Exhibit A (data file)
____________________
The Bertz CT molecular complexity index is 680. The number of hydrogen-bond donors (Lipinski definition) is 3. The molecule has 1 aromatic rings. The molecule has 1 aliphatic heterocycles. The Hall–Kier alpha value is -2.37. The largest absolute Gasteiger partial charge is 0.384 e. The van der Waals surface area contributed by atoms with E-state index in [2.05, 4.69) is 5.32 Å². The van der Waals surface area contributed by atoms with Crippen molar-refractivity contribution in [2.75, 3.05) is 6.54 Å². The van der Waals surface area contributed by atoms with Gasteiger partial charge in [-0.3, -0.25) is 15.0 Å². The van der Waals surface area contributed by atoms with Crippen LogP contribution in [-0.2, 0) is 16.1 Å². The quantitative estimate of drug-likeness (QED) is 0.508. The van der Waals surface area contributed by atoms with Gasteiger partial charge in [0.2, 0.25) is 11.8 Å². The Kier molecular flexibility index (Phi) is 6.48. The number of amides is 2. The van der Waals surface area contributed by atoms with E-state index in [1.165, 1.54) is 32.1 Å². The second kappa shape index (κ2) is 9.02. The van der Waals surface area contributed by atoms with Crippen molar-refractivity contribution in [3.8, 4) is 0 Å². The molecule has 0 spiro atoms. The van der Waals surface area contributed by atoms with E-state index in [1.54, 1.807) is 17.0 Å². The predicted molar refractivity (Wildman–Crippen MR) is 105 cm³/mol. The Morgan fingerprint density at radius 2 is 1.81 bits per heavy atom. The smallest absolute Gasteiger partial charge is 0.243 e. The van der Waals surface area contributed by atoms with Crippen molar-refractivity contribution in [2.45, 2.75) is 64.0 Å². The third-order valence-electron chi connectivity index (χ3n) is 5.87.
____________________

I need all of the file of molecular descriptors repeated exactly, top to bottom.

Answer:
The Bertz CT molecular complexity index is 680. The number of hydrogen-bond donors (Lipinski definition) is 3. The molecule has 1 aromatic rings. The molecule has 1 aliphatic heterocycles. The Hall–Kier alpha value is -2.37. The largest absolute Gasteiger partial charge is 0.384 e. The van der Waals surface area contributed by atoms with E-state index in [2.05, 4.69) is 5.32 Å². The van der Waals surface area contributed by atoms with Crippen molar-refractivity contribution in [2.75, 3.05) is 6.54 Å². The van der Waals surface area contributed by atoms with Gasteiger partial charge in [-0.3, -0.25) is 15.0 Å². The van der Waals surface area contributed by atoms with Crippen LogP contribution in [-0.2, 0) is 16.1 Å². The quantitative estimate of drug-likeness (QED) is 0.508. The van der Waals surface area contributed by atoms with Gasteiger partial charge in [0.2, 0.25) is 11.8 Å². The Kier molecular flexibility index (Phi) is 6.48. The number of amides is 2. The van der Waals surface area contributed by atoms with E-state index in [1.165, 1.54) is 32.1 Å². The second kappa shape index (κ2) is 9.02. The van der Waals surface area contributed by atoms with Crippen molar-refractivity contribution in [3.8, 4) is 0 Å². The molecule has 0 spiro atoms. The van der Waals surface area contributed by atoms with E-state index in [1.54, 1.807) is 17.0 Å². The predicted molar refractivity (Wildman–Crippen MR) is 105 cm³/mol. The Morgan fingerprint density at radius 2 is 1.81 bits per heavy atom. The smallest absolute Gasteiger partial charge is 0.243 e. The van der Waals surface area contributed by atoms with Crippen molar-refractivity contribution in [2.45, 2.75) is 64.0 Å². The third-order valence-electron chi connectivity index (χ3n) is 5.87.